Wish You Were Here
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Wish You Were Here

3.27 of 5 stars 3.27  ·  rating details  ·  570 ratings  ·  148 reviews
From the prizewinning author of the acclaimed "Last Orders, The Light of Day, "and "Waterland," a powerfully moving new novel set in present-day England, but against the background of a global "war on terror" and about things that touch our human core.
On an autumn day in 2006, on the Isle of Wight, Jack Luxton--once a farmer, now the proprietor of a seaside caravan park-...more
Hardcover, 336 pages
Published July 1st 2011 by Picador USA (first published January 1st 2011)
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Man Booker Prize Eligible 2011
48th out of 154 books — 254 voters
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Nov 26, 2012 B0nnie rated it 4 of 5 stars
Recommended to B0nnie by: Joyce
"Wish you were here". An old chestnut, but oh, it can be so painfully heartfelt. I immediately think of the great Pink Floyd song: http://youtu.be/DPL_SV3n7IU
And did they get you to trade
Your heros for ghosts?
Hot ashes for trees?
Hot air for a cool breeze?
Cold comfort for change?
And did you exchange
A walk on part in the war
For a lead role in a cage?

And then there's the epigraph,
Are these things done on Albion’s shore?
William Blake: ‘A Little Boy Lost’

Here is the complete paragraph,
And burned hi
A Marriage, several Deaths, a Soldier, and the Dream of Palm Trees.

This is the best book I’ve read so far in 2012. Swift presents an intricacy of loyalties, emotions, and attachments between a boy and a girl who grew up together outside Devon, England. Their families had adjoining dairy farms that barely scraped by during the years of animal diseases that were feared to infect people. The farmers were forced to kill many seemingly healthy animals as a preventative. Many farmers were forced out o...more
I’ve read a couple of books by Graham Swift: I discovered his Last Orders when it won the Booker (see my review at The Complete Booker) and I read and enjoyed Waterland with one of my online book groups. (It’s on the 1001 Books I Must Read list too). On the strength of that, I bought Tomorrow for the TBR and some Op Shop finds as well : The Sweet Shop Owner and Ever After.

So having established my credentials as an enthusiast, I’m not best pleased about having to admit that Wish You Were Here did...more
Sheenagh Pugh
I've liked Swift's short stories very much in the past, finding them told with a masterly reticence and economy (eg "Seraglio"). I was disappointed in this novel because it showed just the opposite qualities.

In the first place it's "writerly" in the wrong way; it shows a lot of fancy writerly tics that in my view just get in the way of a good story (not that there is one, in this case). I can see why he uses tricksy narrative methods like a lot of flashing back and forward, changing viewpoints e...more
Marguerite Kaye
I absolutely loved this, just couldn't put it down. Very much along the lines of Last Orders (another of my favourites) the narrative flow of this book jumps backwards and forwards in time and switches point of view at key points, which keeps you speculating and page-turning, desperate to know what happened. It was funny, touching, heart-wrenching, harrowing, infuriating, quirky, and overall what it was, was human. I know this is a strange word to use, but I mean it was about being human - flawe...more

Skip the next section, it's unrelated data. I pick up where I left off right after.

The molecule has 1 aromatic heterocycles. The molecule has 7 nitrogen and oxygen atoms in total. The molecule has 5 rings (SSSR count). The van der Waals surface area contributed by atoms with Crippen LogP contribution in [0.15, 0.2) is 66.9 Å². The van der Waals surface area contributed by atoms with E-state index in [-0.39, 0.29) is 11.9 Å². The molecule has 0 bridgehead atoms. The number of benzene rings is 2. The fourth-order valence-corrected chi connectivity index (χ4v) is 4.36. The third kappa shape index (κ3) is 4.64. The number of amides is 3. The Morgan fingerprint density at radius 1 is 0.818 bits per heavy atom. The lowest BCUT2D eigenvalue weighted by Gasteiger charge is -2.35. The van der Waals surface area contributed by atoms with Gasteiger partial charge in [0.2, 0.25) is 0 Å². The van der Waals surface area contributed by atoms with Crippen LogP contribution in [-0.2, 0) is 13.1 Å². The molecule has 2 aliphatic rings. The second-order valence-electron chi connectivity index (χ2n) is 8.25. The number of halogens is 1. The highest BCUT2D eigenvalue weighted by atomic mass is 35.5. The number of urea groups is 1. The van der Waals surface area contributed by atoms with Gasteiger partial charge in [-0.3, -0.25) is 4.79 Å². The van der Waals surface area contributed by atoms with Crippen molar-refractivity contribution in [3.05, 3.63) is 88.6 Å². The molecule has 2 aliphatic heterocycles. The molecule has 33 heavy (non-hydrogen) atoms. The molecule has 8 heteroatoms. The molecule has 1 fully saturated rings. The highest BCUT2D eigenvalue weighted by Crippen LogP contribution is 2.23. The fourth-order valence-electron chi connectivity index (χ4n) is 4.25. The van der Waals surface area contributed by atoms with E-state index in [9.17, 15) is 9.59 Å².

Wish I had been Elsewhere…
As a fan of Swift’s novels in the past, I was very much looking forward to reading WISH YOU WERE HERE.
However, I felt tedium overtake the pace, plot, and cast of characters throughout most of the novel. As much as Swift can be mesmerizing and brilliant in passages, I slogged through what felt much like a slow monotonous and bereaved dullness.
Jack Luxton bottled up as bovine in his sentience symbolic of his cattle.
Ellie, self-centered and unsupportive in her relationshi...more
Lindsay (Little Reader Library)
I found this a highly moving, intelligent novel and I hope I can do it a bit of justice in my review. In this novel Graham Swift writes movingly about families and relationships, the secrets that are held inside, the things that go unspoken and that we never know about others, and in particular, even about those closest to us. Jack Luxton and his brother Tom grew up at Jebb dairy farm in North Devon, with parents Michael and Vera. A young Jack sends a postcard from the seaside on the two holiday...more
Ron Charles
Graham Swift’s previous novel, “Tomorrow” (2007), was such a fiasco that a grim kind of suspense built up around his new book. Would “Wish You Were Here” inspire another round of jeering on both sides of the Atlantic?

We shouldn’t have worried. “Tomorrow” was clearly just a Booker winner’s misstep, an awkward exorcism of some writerly kink. “Wish You Were Here” is an extraordinary novel, the work of an artist with profound insight into human nature and the mature talent to deliver it just the way...more
“A good novel,” Graham Swift wrote in a recent essay in the New York Times Book Review, “is like a welcome pause in the flow of our existence; a great novel is forever revisitable. Novels can linger with us long after we’ve read them — even, and perhaps particularly, novels that compel us to read them, all other concerns forgotten, in a single intense sitting.”

Swift has it right, and has given us another great novel in “Wish You Were Here.” Like his Booker Prize-winning “Last Orders,” his newest...more
Nick Duretta